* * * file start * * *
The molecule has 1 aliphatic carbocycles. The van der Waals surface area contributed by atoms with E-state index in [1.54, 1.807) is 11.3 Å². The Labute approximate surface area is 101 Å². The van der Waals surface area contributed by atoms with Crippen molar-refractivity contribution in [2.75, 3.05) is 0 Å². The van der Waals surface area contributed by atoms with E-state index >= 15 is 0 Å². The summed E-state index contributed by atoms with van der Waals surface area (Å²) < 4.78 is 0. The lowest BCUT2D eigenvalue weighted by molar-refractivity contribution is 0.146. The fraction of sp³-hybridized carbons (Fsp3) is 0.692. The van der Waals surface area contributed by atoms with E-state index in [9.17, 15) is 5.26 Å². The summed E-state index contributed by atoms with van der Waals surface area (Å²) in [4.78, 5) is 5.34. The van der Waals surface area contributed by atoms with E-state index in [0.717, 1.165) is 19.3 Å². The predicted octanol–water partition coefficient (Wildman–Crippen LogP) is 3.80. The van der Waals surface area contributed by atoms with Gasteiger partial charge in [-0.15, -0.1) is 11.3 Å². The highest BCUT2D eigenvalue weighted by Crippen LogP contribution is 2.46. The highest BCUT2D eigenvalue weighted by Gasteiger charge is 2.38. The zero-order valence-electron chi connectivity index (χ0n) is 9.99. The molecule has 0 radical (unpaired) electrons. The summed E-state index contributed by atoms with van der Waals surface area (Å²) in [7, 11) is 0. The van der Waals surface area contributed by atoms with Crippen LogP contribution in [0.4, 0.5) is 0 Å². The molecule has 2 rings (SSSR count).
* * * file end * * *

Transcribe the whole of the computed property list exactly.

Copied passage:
The molecule has 1 aliphatic carbocycles. The van der Waals surface area contributed by atoms with E-state index in [1.54, 1.807) is 11.3 Å². The Labute approximate surface area is 101 Å². The van der Waals surface area contributed by atoms with Crippen molar-refractivity contribution in [2.75, 3.05) is 0 Å². The van der Waals surface area contributed by atoms with E-state index >= 15 is 0 Å². The summed E-state index contributed by atoms with van der Waals surface area (Å²) < 4.78 is 0. The lowest BCUT2D eigenvalue weighted by molar-refractivity contribution is 0.146. The fraction of sp³-hybridized carbons (Fsp3) is 0.692. The van der Waals surface area contributed by atoms with E-state index in [9.17, 15) is 5.26 Å². The summed E-state index contributed by atoms with van der Waals surface area (Å²) in [4.78, 5) is 5.34. The van der Waals surface area contributed by atoms with E-state index in [0.717, 1.165) is 19.3 Å². The predicted octanol–water partition coefficient (Wildman–Crippen LogP) is 3.80. The van der Waals surface area contributed by atoms with Gasteiger partial charge in [-0.15, -0.1) is 11.3 Å². The highest BCUT2D eigenvalue weighted by Crippen LogP contribution is 2.46. The highest BCUT2D eigenvalue weighted by Gasteiger charge is 2.38. The zero-order valence-electron chi connectivity index (χ0n) is 9.99. The molecule has 0 radical (unpaired) electrons. The summed E-state index contributed by atoms with van der Waals surface area (Å²) in [7, 11) is 0. The van der Waals surface area contributed by atoms with Crippen LogP contribution in [0.4, 0.5) is 0 Å². The molecule has 2 rings (SSSR count).